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Trans-Provence - The Final Days

By Alpkit | 07, Oct, 2010

Now hang on a minute...... is this mountain biking?

We’ve been pleased to support the Trans Provence Mountain Bike Event again this year and it looks to have been another amazing 7 days. In his last report of the final days, David Warren finally reaches the descents into Monaco and finds that mountain bikers fit perfectly well into the lifestyle there…..


Day 6 – A tough time on the saddle
We always knew that day 6 was going to be tough.  The fact that the start time was an hour earlier clearly meant that we were expected to be in the mountains for longer than usual. 

Today we started riding from the campsite and headed straight up a 700m climb, which was plagued with wet roots and rocks from the rain the night before.  Fortunately the weather was on our side all day so when we reached the summit we had magnificent 360 degree views of mountain ranges, small villages and ‘almost’ the sea.  The bonus for cresting the mountain was a few kilometres of riding along a trail that was cut out of the mountain and provided some very interesting riding with exposed sections and loose stone – I almost felt on top of the world.

The big talk of the day was the next two timed sections, which unbelievably in 2009 was one timed section.  Due to the trails distance (9km) and altitude drop (1200m) the organisers decided to give us a break in between, so that we could get the most out of a colossal descent. 

Each trail was epic in its own right but the two together were something indescribable.  So far on this tour I would personally rate the second run as one of my favourites, simply because the top section was steep and rocky, the middle section was flat and required pedalling and the bottom section was littered with steps and switchbacks and had a kind of urban feel to it, so we had a mash up of everything.  I could almost imagine hundreds of spectators lining the trail clapping and shouting encouragement at riders as they blast through the run i.e. in my opinion this run could be on the world circuit.  At the bottom I had a throbbing head, legs, arms and I was pretty exhausted – so it must have been brilliant.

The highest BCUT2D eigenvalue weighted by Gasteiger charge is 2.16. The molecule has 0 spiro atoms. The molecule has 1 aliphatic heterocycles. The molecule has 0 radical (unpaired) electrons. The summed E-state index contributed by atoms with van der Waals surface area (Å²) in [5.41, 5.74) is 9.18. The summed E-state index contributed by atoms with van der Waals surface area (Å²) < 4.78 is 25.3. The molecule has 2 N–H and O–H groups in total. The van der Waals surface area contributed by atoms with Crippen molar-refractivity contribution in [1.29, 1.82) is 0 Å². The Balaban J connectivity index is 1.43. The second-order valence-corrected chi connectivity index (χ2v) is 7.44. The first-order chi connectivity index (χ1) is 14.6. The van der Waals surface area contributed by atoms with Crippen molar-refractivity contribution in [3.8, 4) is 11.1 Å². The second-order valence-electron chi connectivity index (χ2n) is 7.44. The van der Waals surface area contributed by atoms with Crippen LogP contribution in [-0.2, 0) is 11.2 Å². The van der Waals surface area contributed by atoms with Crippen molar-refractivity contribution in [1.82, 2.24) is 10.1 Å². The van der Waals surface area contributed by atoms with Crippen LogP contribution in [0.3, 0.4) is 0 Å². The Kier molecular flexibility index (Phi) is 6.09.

Where else is this possible?  Day after day trails just keep impressing and offering a variety of challenges to EVERYONE!

Saying that, today I was faced with the first eyebrow raising trail of the entire tour.  It was our last timed trail of the day called Granges de Cuous and it was purely insane.  90 percent of the riders pushed down certain sections because it was extreme in all ways.  I had absolutely no control of my bike (when I was on it) because my tyres would grip the gravel, which would then start sliding with the bike!  This is normally when panic set in and I did everything possible to get my feet our of the spd pedals to save myself a cliff dive.  Even walking with my bike proved something of a challenge with no grip at all.  It was intense and after a full day in the saddle my brain was overloaded with fight or flight fluid trying to get me down safely.

The camp is clearly very tired and definitely looking forward to the ride down to Monaco.  Any exposed bare skin now has grazes, bruises and cuts from falls, trees and shrubs.  One more night in a tent and then time to crack open the champagne (I mean beer) in Monaco.

Winners of the day were (GC):